Fly first. The rapid fire instructions and information meant lots of changes to the automation. We are going where he wants us to. Good modes meaning that the flight path is safe. Holding fix is programmed. A steady pace of interaction with the automation. A pause to check that it has had the desired effect. On to the next task. Done. Another glance at each other: what is going on? Can we stay here or do we need to start thinking about going elsewhere?

Aircraft spiral around the holding fix above and below us. The controller is working so hard that he is making a few slip ups. We resolve to check his instructions carefully between ourselves to goalie for him and to avoid getting so saturated with our own tasks that we stop keeping our ears alert to his instructions. We remind ourselves again of the airport elevation and local minimum altitude.

We need more information on which to build a plan. The objective is to never be left only holding one card. And to always keep an ace. We need to work with the known and progress logically through the options. Safe is the word, legal too. Our approach to the problem needs to measured. Hope, as my old boss used to say, is a wonderful virtue but a terrible strategy.

“There is an air traffic control critical incident ongoing”. Dramatic. It set my mind racing. A fire in the tower? Some form of terrorist attack? Maybe the approach systems or lighting has failed? Turning close in above the airport dispelled these last two theories: the lights were all on, the navigation aids were all working. The clock was ticking as the fuel ran through the pipes. Politically, Tel Aviv was not top of my options list. Marka airport was almost next door. But what if it is affected by the same issues?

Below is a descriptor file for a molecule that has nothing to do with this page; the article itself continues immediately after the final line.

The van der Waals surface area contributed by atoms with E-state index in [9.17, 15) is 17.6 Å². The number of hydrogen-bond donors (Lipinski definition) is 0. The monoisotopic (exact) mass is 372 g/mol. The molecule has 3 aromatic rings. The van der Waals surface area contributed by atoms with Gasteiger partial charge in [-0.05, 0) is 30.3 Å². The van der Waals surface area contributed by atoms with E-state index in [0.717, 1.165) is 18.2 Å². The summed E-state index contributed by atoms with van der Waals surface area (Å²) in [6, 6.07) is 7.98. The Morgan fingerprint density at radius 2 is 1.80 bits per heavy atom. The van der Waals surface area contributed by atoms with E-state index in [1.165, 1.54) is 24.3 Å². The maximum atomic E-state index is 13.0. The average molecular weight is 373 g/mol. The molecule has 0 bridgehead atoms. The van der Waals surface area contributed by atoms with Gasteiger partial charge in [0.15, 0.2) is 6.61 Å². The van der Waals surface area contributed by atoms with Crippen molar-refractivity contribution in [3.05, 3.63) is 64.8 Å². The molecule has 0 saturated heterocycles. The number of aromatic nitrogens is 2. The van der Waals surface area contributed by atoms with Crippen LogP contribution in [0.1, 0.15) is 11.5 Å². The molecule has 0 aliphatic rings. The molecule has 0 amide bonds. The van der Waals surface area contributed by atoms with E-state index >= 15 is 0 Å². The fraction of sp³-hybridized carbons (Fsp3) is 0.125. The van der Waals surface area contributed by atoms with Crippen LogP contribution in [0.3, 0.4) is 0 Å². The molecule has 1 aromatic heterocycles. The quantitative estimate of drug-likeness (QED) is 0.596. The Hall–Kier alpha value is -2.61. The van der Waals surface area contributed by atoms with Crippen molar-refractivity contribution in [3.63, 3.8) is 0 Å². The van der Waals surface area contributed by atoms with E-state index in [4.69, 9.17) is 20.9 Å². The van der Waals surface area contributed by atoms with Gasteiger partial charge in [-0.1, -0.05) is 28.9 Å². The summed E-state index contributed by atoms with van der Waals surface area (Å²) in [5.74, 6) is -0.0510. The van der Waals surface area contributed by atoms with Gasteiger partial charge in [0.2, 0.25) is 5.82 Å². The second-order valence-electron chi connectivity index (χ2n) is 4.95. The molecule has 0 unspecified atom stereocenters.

The controller was unable to provide an expected approach time. Without either that or a bit more information about the problem we were running on faith. We had the outline but to keep the passengers safe I needed a bit more detail. “Is the incident affecting an aircraft or the ATC facilities?”, “Are approaches available at both Queen Alia and Marka airports?”. The answers were quick and simple: the incident was something to do with an aircraft and both airports had full approach facilities.

The game changed. Another glance at each other. Our ace was Marka. We could sit in the hold and burn down a much lower fuel figure. If the main airport did not come back on line then we could bank right and make an approach to the secondary airport. We had a clear line in the sand, once we got there we had options. The FO rippled through the pages of the QRH, checking landing performance and we both set up charts in the iPad. The basic planning for Marka meant that if we needed to go there all we had to concentrate on was flying the aircraft and we could keep the chat to a minimum.

Some runway exits were closed as a result of the incident so the final task was to perform a shorter landing than normal. The FO clicked out the autopilot at 900 feet. The disconnect warning sounded and ceased. She guided the Airbus into the touchdown zone, wasted no time pressing the main gear gently on to the concrete and ‘lowering the nose. The nose wheel touched as the braking and reverse thrust started to bite.

I get told that pilots no longer ‘fly’ airliners; a fact that only stands up to scrutiny if your definition of flying is solely moving the controls. To keep my customers safe and sound and to guide them to where they want to go you need my brain just as much as you need my hands. We sat in the flight deck and I scribbled in the aircraft log book to put the jet to bed. We discussed the events of the last 30 or 40 minutes. Could we have recognised the issue earlier? Were there better ways of getting the information that we needed? Were we happy with the outcome?